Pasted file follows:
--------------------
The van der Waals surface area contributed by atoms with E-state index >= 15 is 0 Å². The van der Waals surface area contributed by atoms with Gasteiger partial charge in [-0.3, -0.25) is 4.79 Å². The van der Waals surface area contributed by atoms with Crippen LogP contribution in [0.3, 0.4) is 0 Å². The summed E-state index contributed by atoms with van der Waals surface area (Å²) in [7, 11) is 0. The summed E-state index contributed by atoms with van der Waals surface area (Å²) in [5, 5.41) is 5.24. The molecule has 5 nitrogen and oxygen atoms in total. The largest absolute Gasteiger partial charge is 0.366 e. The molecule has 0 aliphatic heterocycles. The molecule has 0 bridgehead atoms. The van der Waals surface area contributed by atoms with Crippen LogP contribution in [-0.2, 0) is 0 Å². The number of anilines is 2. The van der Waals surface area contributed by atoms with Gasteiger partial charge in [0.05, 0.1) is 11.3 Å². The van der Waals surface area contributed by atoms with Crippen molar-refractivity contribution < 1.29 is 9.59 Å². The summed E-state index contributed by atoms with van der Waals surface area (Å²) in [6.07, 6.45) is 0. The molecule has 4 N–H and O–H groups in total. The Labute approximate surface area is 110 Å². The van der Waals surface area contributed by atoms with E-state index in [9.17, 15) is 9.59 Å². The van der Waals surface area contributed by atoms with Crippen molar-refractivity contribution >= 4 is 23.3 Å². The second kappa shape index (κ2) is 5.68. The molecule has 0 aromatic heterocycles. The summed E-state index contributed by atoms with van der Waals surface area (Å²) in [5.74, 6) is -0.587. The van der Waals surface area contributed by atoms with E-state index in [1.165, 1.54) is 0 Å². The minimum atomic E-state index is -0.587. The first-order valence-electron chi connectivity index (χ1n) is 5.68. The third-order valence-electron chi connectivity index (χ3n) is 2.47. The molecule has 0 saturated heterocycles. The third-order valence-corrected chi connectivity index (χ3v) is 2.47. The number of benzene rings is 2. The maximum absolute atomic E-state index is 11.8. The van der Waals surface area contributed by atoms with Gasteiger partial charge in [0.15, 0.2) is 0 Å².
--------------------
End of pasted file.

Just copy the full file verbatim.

The van der Waals surface area contributed by atoms with E-state index >= 15 is 0 Å². The van der Waals surface area contributed by atoms with Gasteiger partial charge in [-0.3, -0.25) is 4.79 Å². The van der Waals surface area contributed by atoms with Crippen LogP contribution in [0.3, 0.4) is 0 Å². The summed E-state index contributed by atoms with van der Waals surface area (Å²) in [7, 11) is 0. The summed E-state index contributed by atoms with van der Waals surface area (Å²) in [5, 5.41) is 5.24. The molecule has 5 nitrogen and oxygen atoms in total. The largest absolute Gasteiger partial charge is 0.366 e. The molecule has 0 aliphatic heterocycles. The molecule has 0 bridgehead atoms. The van der Waals surface area contributed by atoms with Crippen LogP contribution in [-0.2, 0) is 0 Å². The number of anilines is 2. The van der Waals surface area contributed by atoms with Gasteiger partial charge in [0.05, 0.1) is 11.3 Å². The van der Waals surface area contributed by atoms with Crippen molar-refractivity contribution < 1.29 is 9.59 Å². The summed E-state index contributed by atoms with van der Waals surface area (Å²) in [6.07, 6.45) is 0. The molecule has 4 N–H and O–H groups in total. The Labute approximate surface area is 110 Å². The van der Waals surface area contributed by atoms with E-state index in [9.17, 15) is 9.59 Å². The van der Waals surface area contributed by atoms with Crippen molar-refractivity contribution >= 4 is 23.3 Å². The second kappa shape index (κ2) is 5.68. The molecule has 0 aromatic heterocycles. The summed E-state index contributed by atoms with van der Waals surface area (Å²) in [5.74, 6) is -0.587. The van der Waals surface area contributed by atoms with E-state index in [1.165, 1.54) is 0 Å². The minimum atomic E-state index is -0.587. The first-order valence-electron chi connectivity index (χ1n) is 5.68. The third-order valence-electron chi connectivity index (χ3n) is 2.47. The molecule has 0 saturated heterocycles. The third-order valence-corrected chi connectivity index (χ3v) is 2.47. The number of benzene rings is 2. The maximum absolute atomic E-state index is 11.8. The van der Waals surface area contributed by atoms with Gasteiger partial charge in [0.15, 0.2) is 0 Å².